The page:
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Motorists warned of potential fines for smoking or vaping while driving

In the most serious cases, drivers caught smoking or vaping behind the wheel could face a £5,000 fine, up to nine penalty points and even a driving ban.

Drivers have been warned about smoking behind the wheel

Drivers have been warned about smoking behind the wheel

Drivers caught smoking or vaping behind the wheel have been warned they could face a hefty fine or even a road ban.

Although smoking or vaping while driving itself is not illegal, smoking in a vehicle with a roof with anyone under the age of 18 is prohibited.

And drivers could be slapped with a £100 fine for careless driving if the police conclude that the driver failed to properly control their vehicle because they were smoking.

Motorists who are distracted by cigarette or vape smoke can be prosecuted for driving without due care and attention. The plume of smoke can hamper a driver's vision and result in an accident.

In more serious cases, or those contested in court, the charge can attract a maximum £5,000 fine, up to nine penalty points and even a court-imposed driving ban.

Furthermore, insurers aren't likely to cover any damage or injuries sustained in a crash if vision is compromised by smoke.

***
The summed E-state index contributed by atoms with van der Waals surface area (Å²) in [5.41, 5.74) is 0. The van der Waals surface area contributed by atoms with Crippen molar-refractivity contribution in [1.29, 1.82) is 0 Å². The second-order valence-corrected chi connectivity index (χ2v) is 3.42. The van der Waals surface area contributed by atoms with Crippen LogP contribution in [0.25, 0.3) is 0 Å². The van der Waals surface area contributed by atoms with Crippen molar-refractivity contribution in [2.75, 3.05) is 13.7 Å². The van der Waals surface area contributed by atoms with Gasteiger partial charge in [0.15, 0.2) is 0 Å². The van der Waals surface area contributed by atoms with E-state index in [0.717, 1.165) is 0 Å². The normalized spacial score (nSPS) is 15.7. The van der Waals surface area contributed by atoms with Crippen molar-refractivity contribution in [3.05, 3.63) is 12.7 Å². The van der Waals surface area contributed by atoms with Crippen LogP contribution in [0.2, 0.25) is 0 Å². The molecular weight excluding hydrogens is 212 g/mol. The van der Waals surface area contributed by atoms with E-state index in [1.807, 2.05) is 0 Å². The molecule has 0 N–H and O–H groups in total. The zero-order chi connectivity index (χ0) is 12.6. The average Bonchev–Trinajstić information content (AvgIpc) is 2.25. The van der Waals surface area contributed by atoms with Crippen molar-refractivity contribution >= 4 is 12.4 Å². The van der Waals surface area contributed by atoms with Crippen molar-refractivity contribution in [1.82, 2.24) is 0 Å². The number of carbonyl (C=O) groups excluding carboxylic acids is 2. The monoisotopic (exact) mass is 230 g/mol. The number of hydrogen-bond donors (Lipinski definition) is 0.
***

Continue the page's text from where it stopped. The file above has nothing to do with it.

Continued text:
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In a poll by the UK’s largest independent road safety charity, IAM RoadSmart, 57 per cent of smokers with a full driving licence surveyed said they draw on a cigarette or vape while driving.

Of those who admit to smoking while driving, just under one in four (24 per cent) admitted they do so often, and almost half (49 per cent) said they do so only occasionally. Meanwhile, 16 per cent responded that they only vape or smoke on long journeys and one in ten revealed they only smoke if they have no passengers in their vehicle.

Neil Greig, Director of Policy and Research at IAM RoadSmart, warned drivers of the risks that smoking behind the wheel could lead to.

He said: 'It may be tempting for smokers to light up while behind the wheel, and while this may be legal, smokers should be aware that ultimately this could lead to a substantial fine, something nobody needs during the cost-of-living crisis.

'But more importantly, smoking can lead to a range of behaviours and distractions which can put road users’ lives at unnecessary and totally avoidable risk. These include driving with only one hand on the wheel, clouds of smoke impairing vision and even the risk of dropping the cigarette. If that’s not enough to put the cigarette down, I don’t know what is.'

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